About 25% of all outpatient visits to family physicians include musculoskeletal (MSK) complaints.1 Splinting, bracing, or wrapping are used in 25% of these visits.2 The goals of splinting/bracing are multifold: accommodate a correct movement pattern, restrict poor movement patterns, and decrease the use of an injured area to allow for healing.
Splints and braces are generally noncircumferential and are easily put on and taken off. (The terms splints and braces can be used interchangeably.) The devices can be adjusted for swelling and are more comfortable than casts, but have the potential for poor patient adherence, may require frequent adjustment, and can allow for excessive motion.
Making the most of these devices requires an understanding of when the evidence supports (and doesn’t support) their use for particular injuries. In this article, we review the evidence for the use of splints/braces for common upper and lower extremity MSK conditions seen in family practice. We have confined our discussion to readily obtainable, off-the-shelf products. These products come in a variety of sizes and are easily kept on hand, or ordered through a durable medical equipment provider.
Carpal tunnel syndrome
Carpal tunnel syndrome (CTS) is a compression neuropathy of the median nerve at the level of the wrist. It is caused by several different conditions.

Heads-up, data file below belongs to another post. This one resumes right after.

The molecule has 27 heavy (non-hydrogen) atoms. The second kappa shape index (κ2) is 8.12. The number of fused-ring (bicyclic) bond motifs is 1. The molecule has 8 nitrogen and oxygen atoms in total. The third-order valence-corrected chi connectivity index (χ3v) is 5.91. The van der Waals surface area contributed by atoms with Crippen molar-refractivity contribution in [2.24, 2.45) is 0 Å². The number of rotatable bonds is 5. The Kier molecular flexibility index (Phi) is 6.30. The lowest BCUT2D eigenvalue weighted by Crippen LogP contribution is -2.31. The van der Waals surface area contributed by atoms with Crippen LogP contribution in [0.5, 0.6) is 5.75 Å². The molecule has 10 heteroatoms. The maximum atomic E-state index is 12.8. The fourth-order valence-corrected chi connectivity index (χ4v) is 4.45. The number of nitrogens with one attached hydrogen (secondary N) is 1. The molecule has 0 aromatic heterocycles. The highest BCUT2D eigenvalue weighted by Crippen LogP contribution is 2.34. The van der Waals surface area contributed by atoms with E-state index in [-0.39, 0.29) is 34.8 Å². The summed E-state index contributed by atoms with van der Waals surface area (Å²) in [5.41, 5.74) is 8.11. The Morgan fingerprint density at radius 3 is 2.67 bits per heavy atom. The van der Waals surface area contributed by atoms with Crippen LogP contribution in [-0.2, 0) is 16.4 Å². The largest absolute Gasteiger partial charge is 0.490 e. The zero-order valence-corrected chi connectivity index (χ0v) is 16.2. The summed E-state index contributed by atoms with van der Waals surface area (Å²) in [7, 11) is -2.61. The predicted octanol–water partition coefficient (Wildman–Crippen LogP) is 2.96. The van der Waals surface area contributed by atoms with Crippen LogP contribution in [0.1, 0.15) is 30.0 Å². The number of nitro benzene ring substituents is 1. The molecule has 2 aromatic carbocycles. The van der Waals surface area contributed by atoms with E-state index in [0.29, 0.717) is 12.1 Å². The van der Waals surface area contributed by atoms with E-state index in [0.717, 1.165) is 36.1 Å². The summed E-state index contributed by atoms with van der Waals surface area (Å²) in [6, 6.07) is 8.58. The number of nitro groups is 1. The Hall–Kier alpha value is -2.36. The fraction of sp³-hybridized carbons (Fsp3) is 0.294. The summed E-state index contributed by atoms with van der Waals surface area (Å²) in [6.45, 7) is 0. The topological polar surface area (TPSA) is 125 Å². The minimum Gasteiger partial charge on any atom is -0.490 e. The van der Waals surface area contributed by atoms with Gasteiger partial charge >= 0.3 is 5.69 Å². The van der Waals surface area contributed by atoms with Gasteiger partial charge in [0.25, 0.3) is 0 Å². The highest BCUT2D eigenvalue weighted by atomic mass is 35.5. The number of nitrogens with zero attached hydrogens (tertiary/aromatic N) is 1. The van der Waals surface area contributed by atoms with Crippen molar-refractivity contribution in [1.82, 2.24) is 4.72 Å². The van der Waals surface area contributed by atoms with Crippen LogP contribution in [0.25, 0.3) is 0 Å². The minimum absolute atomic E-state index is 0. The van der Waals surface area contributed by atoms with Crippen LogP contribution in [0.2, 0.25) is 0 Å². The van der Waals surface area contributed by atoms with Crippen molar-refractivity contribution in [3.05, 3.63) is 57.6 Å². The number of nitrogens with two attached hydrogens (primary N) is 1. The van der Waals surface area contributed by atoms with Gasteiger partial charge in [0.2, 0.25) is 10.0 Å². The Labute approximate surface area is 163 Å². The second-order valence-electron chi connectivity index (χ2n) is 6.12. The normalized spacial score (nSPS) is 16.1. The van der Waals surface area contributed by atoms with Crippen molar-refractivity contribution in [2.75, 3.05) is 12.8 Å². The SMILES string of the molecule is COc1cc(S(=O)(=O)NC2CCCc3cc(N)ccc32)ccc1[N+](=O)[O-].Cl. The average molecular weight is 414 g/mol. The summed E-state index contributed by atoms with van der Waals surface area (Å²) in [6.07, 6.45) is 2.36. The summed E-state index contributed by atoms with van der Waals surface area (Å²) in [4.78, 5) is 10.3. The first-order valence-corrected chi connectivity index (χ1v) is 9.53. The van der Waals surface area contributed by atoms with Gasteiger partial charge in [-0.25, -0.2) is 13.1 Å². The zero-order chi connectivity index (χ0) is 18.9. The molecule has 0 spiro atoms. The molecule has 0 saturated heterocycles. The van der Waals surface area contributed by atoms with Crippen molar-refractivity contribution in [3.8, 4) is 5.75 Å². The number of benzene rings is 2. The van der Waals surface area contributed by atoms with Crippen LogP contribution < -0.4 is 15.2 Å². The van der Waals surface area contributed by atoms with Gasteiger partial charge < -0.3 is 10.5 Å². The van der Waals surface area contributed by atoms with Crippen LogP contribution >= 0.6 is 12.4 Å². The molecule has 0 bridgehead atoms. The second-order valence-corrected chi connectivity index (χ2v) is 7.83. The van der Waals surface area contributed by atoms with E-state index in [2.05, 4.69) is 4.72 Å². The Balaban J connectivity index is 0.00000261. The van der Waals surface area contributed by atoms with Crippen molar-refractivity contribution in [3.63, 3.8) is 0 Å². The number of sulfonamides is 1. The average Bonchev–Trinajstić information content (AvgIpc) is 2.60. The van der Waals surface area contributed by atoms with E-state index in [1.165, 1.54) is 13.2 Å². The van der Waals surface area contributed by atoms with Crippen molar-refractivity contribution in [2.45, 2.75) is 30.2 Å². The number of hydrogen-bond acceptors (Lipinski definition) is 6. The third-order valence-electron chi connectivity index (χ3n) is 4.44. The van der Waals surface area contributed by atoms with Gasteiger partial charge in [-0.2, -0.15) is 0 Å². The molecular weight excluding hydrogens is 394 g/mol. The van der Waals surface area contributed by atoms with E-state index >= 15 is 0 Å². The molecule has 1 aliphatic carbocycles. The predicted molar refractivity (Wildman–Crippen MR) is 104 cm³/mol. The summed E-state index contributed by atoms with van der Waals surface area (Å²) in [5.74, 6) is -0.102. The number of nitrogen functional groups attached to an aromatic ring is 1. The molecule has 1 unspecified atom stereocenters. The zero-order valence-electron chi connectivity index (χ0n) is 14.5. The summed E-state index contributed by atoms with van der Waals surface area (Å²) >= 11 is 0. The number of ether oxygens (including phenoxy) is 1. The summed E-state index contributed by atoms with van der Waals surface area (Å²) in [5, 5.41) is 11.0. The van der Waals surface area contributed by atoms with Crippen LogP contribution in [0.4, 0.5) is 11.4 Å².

Goal of splinting: Minimize wrist movement to decrease any concomitant swelling in the carpal tunnel contributing to the compression. The two different types of orthoses commonly used are a neutral wrist splint (FIGURE 1) and a cock-up wrist splint (20° wrist extension).
Evidence: A 2003 Cochrane review concluded that short-term symptom relief was achievable with bracing; however, better outcomes were seen with combination therapies (eg, medications, occupational therapy) vs splinting alone.3 A more recent Cochrane review in 2012 found poor or limited evidence that splint use at night was better than no treatment or any other nonsurgical treatment.4 There was also insufficient evidence to recommend one type of splint over another, although several poor-quality studies found neutral splinting to be more beneficial.5
A 2016 clinical practice guideline (CPG) from the American Academy of Orthopaedic Surgeons (AAOS) reported strong evidence supporting the use of immobilization.6 (Strong evidence is defined by the AAOS as 2 or more “high” strength studies with consistent findings for the intervention.6) Interestingly, of the 2 studies that AAOS used to make its conclusions,7,8 only the study by Manente et al8 was available at the time of the Cochrane 2012 review, and the Cochrane authors came to a different conclusion. The AAOS CPG does not comment on a specific type of brace.
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